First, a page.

I don't spend as much time as I should here talking about style. Style is the photographic manifestation of your unique vision. Or, at least it should be. I've been working on my portrait style for executive portraits for about a year. Much of it surrounds giving the photograph a suggestion of authenticity by visually implying that the image is "available light," and for the most part the construction of the images does depend on an available light source.
Ben and I went on location last week to make portraits for a client who likes this style. As with any job we got to our shooting spot about an hour before our first executive was slated to arrive. There is a floor to ceiling window that extends along the wall to the left of Ben at least 50 feet. The first thing I do is to look at the light mix to see what needs to be changed. In this case there are lights that hang down to about 12 feet from the 15 foot ceiling. These are strong compact fluorescent or high density LED light sources. Tests show me that they are much greener and more yellow than the light that's coming through the windows. While the window light is stronger overall the hanging lights cause color casts in hair (or on bald heads) and on the tops of jackets or the parts of the face on which that light strikes. Once you have a mix of two different light sources in an image your ability to color correct convincingly is much diminished and you'll spend a lot of time doing spot color retouching.
We use circular, pop-up reflectors with black and silver sides to kill the overhead lights (which invariably are on switches that effect large areas of the workspace and cannot be turned off during work hours...). The reflectors are used on arms and "float" between the subject and the lights. I use the black side toward the light to kill as much of the artificial light as possible and the silver side toward the subject to reflect and enhance the natural light.
Behind the camera position I use a very large, white umbrella with either a small flash or an LED fixture pointing into it so I can add front fill light to control ratios. The fill light is usually tiny. Infinitesimal. Subtle. Vague.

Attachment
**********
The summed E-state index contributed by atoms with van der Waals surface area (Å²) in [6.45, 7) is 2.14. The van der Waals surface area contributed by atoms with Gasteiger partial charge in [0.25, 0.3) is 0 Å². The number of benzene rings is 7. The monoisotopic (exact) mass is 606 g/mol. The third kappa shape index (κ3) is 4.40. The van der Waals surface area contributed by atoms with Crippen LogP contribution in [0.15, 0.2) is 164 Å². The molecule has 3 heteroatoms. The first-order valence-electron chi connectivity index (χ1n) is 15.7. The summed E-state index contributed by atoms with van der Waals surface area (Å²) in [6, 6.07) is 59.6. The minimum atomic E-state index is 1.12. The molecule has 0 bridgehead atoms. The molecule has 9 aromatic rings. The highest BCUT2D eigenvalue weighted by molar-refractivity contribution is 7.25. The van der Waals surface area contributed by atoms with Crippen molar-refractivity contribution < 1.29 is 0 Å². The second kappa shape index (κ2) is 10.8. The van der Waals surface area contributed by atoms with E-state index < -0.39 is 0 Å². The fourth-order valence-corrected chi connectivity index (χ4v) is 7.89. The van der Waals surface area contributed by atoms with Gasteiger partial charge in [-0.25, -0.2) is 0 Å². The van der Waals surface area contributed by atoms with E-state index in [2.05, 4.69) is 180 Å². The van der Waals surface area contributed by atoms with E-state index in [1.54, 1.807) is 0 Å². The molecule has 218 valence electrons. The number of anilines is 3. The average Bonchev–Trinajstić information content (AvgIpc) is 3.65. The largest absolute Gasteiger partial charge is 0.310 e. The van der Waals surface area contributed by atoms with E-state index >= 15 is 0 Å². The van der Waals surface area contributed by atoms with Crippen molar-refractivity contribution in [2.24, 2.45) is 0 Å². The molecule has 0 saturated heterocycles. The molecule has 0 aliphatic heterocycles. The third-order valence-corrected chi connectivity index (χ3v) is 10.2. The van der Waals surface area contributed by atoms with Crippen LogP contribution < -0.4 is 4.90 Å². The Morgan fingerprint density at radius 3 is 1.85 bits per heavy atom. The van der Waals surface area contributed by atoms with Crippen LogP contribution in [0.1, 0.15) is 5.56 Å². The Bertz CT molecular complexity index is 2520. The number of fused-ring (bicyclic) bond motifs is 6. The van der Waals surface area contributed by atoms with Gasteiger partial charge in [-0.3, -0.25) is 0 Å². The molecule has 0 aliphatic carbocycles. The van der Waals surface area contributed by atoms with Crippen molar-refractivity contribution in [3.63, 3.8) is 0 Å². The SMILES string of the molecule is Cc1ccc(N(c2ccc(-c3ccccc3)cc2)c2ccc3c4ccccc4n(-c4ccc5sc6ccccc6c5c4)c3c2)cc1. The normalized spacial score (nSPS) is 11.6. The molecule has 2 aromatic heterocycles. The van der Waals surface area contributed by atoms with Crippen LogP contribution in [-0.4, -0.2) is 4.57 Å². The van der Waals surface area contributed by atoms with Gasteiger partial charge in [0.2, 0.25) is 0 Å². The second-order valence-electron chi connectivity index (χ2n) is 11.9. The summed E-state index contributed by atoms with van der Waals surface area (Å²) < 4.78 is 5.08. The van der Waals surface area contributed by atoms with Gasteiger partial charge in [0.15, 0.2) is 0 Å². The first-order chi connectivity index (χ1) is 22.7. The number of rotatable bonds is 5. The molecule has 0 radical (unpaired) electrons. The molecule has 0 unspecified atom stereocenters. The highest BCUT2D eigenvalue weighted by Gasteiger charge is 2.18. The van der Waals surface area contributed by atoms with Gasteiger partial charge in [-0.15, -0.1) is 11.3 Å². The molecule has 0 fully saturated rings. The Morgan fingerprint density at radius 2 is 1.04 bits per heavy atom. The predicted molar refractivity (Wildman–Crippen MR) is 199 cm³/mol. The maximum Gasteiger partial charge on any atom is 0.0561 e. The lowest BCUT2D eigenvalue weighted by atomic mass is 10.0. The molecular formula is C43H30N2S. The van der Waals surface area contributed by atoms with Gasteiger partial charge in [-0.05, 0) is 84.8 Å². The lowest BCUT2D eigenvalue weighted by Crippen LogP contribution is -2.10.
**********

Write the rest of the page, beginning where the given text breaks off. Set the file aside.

I also use a subtractive panel over to the right of Ben to pull some light from the side, and sources just behind Ben, down. Finally, in a situation where a subject comes to me in a white shirt I'll grab a net on a frame to pull down the exposure on his right shoulder (closest to the light) so the cotton broadcloth doesn't burn out beyond 250 in a histogram. I want to be able to recover real detail.
I have two favorite lenses to use in shooting this style and, to some extent, the one I use depends on how "intimate" I want the portrait to feel. For a very close portrait I'll use the 135mm and for the version with a little "air" around it I'll use the 105mm. I've been using both of the lenses at f4.0 lately because I don't want to go over the top on the whole out of focus look. I want more than eyelashes and nose hairs in sharp focus. But, used close in like this at f4.0 both lenses do a good job rendering the background nicely out of focus and with commendable bokeh (the quality of the out of focus area image).
This is just a test so I didn't work very hard on the most important part of the portrait process; my rapport with my subject. That's why Ben looks very serious and borderline mean. I don't blame him, I had just sent him to the car which was in the parking garage to fetch a piece of gear that I then decided not to use. And I made him "stand in" for a long, long time while I fussed around with live view.
Our executive arrived one half hour earlier than scheduled. That's okay. We were ready and tested. The subject was in and gone in ten minutes; not because he was temporally demanding but because we were tested, set and ready. He was easy going and genuinely good natured and we were able to work together to get some great frames quickly.
In a way it is sad. The set up and tear down always seems to take much longer than the actual "hands on camera" time these days. It just goes with the territory.
Discounting the expression of my subject (above) what do you think of this portrait style?